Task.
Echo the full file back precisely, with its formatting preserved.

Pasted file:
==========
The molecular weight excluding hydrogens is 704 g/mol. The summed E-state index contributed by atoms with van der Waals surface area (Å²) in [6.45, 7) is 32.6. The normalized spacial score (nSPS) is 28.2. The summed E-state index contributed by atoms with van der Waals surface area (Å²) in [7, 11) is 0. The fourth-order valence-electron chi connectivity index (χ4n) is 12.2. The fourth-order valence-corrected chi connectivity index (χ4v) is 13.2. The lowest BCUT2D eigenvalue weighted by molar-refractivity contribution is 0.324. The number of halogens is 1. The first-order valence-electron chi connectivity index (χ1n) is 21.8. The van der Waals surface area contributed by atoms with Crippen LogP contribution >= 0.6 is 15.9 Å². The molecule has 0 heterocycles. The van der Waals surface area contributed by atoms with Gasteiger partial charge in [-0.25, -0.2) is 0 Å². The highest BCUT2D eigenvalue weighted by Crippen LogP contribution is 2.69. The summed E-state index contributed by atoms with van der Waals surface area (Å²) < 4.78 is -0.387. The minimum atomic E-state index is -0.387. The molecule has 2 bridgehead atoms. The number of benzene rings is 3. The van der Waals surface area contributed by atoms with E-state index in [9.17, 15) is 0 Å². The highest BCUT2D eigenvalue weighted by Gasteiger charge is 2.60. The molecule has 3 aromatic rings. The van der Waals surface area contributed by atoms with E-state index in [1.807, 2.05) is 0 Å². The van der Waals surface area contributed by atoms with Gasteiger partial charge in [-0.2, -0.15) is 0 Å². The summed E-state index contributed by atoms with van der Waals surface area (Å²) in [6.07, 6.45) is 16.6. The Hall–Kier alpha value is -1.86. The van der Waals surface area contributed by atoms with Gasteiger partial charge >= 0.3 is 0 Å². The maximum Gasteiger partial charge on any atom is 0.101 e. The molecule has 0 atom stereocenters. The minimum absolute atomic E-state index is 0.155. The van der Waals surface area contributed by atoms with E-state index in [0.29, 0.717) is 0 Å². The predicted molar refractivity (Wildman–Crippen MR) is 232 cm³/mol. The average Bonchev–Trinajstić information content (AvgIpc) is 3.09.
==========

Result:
The molecular weight excluding hydrogens is 704 g/mol. The summed E-state index contributed by atoms with van der Waals surface area (Å²) in [6.45, 7) is 32.6. The normalized spacial score (nSPS) is 28.2. The summed E-state index contributed by atoms with van der Waals surface area (Å²) in [7, 11) is 0. The fourth-order valence-electron chi connectivity index (χ4n) is 12.2. The fourth-order valence-corrected chi connectivity index (χ4v) is 13.2. The lowest BCUT2D eigenvalue weighted by molar-refractivity contribution is 0.324. The number of halogens is 1. The first-order valence-electron chi connectivity index (χ1n) is 21.8. The van der Waals surface area contributed by atoms with Crippen LogP contribution >= 0.6 is 15.9 Å². The molecule has 0 heterocycles. The van der Waals surface area contributed by atoms with Gasteiger partial charge in [-0.25, -0.2) is 0 Å². The highest BCUT2D eigenvalue weighted by Crippen LogP contribution is 2.69. The summed E-state index contributed by atoms with van der Waals surface area (Å²) < 4.78 is -0.387. The minimum atomic E-state index is -0.387. The molecule has 2 bridgehead atoms. The number of benzene rings is 3. The van der Waals surface area contributed by atoms with E-state index in [9.17, 15) is 0 Å². The highest BCUT2D eigenvalue weighted by Gasteiger charge is 2.60. The molecule has 3 aromatic rings. The van der Waals surface area contributed by atoms with E-state index in [1.807, 2.05) is 0 Å². The van der Waals surface area contributed by atoms with Gasteiger partial charge in [-0.2, -0.15) is 0 Å². The summed E-state index contributed by atoms with van der Waals surface area (Å²) in [6.07, 6.45) is 16.6. The Hall–Kier alpha value is -1.86. The van der Waals surface area contributed by atoms with Gasteiger partial charge >= 0.3 is 0 Å². The maximum Gasteiger partial charge on any atom is 0.101 e. The molecule has 0 atom stereocenters. The minimum absolute atomic E-state index is 0.155. The van der Waals surface area contributed by atoms with E-state index in [0.29, 0.717) is 0 Å². The predicted molar refractivity (Wildman–Crippen MR) is 232 cm³/mol. The average Bonchev–Trinajstić information content (AvgIpc) is 3.09.